Spring 2020 Stories: Meet Gloria McComas

Program and Location:

University of Ghana (ISEP); Accra, Ghana



If you were already in your host country when you were recalled home, what are some of your favorite memories from abroad?

Wow, there’s so many. I enjoyed the simple everyday things, like walking to the food stalls in the morning to buy some fresh mango or pineapple for breakfast, or getting fufu (a sort of traditional soup and dough you eat with your hands) and fried plantains for lunch. I joined the school’s pop band as a singer, and we were preparing for our reggae concert. The entire music department was also preparing for a huge Easter production, and I ended up in a gospel choir and learning traditional African songs in the local languages like Twi and Fante. I also loved going to the huge city market! I genuinely don’t know how to explain it, and even photos only show so much. I enjoyed bargaining, whether it be for spices or a new pair of shoes or even a guitar. You can literally find anything there. The seller always starts at too high a price and the buyer starts too low, and then you both kind of play a game back and forth until you meet somewhere in the middle. Oh, and I also miss the people who weave through traffic with food and drinks carried on their heads. It was really convenient to be able to just reach out the car window for a bottle of water or a snack.

What self-care strategies have you used to process the emotions around having your study abroad experience cut short or canceled?

In addition to keeping up with my friends there, I’ve been listening to a lot of Afrobeat, which is the genre of music that’s played pretty much everywhere in Ghana. I was introduced to it, literally the moment I got off the plane, and I haven’t stopped since! It reminds me of my time there, and to be grateful for the experience even though it got cut short. I’ve also been keeping up with the little things that make me happy, and not to pressure myself to be ultra productive every single day. I like drinking coffee outside when it’s a nice day, taking walks with my dog and taking pictures of the Spring flowers, and playing new songs on the guitar.

Are you continuing classes online? What are some of the challenges to distance learning and how are you overcoming them?

Doing distance learning from home while I’m supposed to be abroad is a sharp contrast, and it kinda cuts deep. It’s a reminder that I’m not where I wish I was, but I just try and remind myself of the positives: I was still able to study abroad in the first place, I made it home safe and I still get my semester credit. The first week, the classes were tough because of the time difference, but luckily my teachers have been very accommodating and moved classes later so I’m not getting up at 3 am!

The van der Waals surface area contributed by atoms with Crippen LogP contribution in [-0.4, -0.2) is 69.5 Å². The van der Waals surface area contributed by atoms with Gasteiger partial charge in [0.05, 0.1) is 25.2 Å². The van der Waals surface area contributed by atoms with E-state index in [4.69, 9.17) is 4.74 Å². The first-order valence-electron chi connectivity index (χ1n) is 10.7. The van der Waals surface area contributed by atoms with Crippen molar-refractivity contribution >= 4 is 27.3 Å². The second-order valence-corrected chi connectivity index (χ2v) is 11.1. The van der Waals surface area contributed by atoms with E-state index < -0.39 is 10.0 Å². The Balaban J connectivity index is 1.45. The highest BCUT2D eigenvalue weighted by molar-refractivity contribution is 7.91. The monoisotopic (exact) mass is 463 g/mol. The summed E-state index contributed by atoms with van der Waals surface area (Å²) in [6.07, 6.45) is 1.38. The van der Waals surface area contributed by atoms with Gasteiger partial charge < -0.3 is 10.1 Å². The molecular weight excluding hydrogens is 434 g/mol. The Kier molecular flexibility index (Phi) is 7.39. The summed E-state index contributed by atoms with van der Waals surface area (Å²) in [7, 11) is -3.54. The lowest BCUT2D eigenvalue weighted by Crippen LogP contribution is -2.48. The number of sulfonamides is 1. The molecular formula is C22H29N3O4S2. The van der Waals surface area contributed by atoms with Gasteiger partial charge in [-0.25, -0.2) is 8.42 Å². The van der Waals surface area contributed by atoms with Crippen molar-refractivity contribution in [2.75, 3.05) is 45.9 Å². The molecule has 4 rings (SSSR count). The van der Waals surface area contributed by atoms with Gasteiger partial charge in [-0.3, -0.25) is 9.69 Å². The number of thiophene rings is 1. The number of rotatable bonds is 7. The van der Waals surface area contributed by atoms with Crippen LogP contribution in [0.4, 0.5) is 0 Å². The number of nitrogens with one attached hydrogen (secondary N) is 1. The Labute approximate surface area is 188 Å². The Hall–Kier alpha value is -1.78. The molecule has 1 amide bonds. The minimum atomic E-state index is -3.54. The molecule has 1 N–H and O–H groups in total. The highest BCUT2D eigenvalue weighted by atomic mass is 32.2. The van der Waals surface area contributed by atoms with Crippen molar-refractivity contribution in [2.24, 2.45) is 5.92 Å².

How are you staying connected to the NC State and/or PackAbroad community during social distancing?

Probably like most others, I’ve been FaceTiming my friends a lot. It was hard to keep in touch while I was in Ghana because I didn’t always have cell service, so it’s actually been easier to do now than when I was abroad.

What have you learned about yourself during this time? How have you grown in this experience?

I’ve thought a lot about my ability to adapt and accept throughout this entire experience. Sometimes my 2 months in Ghana feel like a dream. My daily life was so drastically different from how I live in the US, but I kinda just jumped into it and it became my normal. COVID wasn’t affecting Ghana the way it was Europe, or really most places; when I left I believe there were only 3 confirmed cases in the entire country. Because of this, the call to return home felt abrupt and unnecessary, until airlines starting shutting down, my flight was canceled and I was making preparations to live with a friend in his village.
Now, it’s somehow been almost a month and a half since I left, and I’ve quickly adapted to my old way of living, though the lifestyle is still very different because of social distancing and government-mandated lockdowns. I went from living in the US, where I didn’t notice that we always have air conditioning or freshwater available, to living in Ghana, where I was walking 6 miles a day just from going to class or buying my meals from the outdoor markets, to getting ready to move to a small village for an undetermined amount of time, to just barely grabbing a flight that opened up to go to London to Toronto to DC, to living back home again where basically everywhere but the grocery store is closed. The whole ordeal has been a rollercoaster.
I learned that I adapt well to different ways of living, but that it’s a little harder to accept changes I wasn’t prepared for. I learned to just take it one step at a time and to work through my thoughts as they come. Being able to adapt to new environments and quickly evolving situations has been crucial to making the most out of my experience, and I think I’ve come out the other side with a greater appreciation for the relationships I’ve maintained and created along the way. There are things I’ve gained and things I’ve lost, but in the end, it’s the people that make the biggest impact; I’m incredibly grateful to my old and new friends for being in my life, and for making my days, no matter where in the world I am, just that much brighter.

Do you hope to take advantage of other abroad experiences in the future – ie studying abroad again, interning, volunteering, or working abroad, before or after graduation?

I’ve been thinking about studying abroad again, but I don’t have many class options anymore. I found one university in Ireland with a lot of neurology courses that looks promising. After graduation, I plan on joint the Peace Corps.
Did you study abroad during Spring 2020? Want to share your story? Complete the online questionnaire to be featured on our website.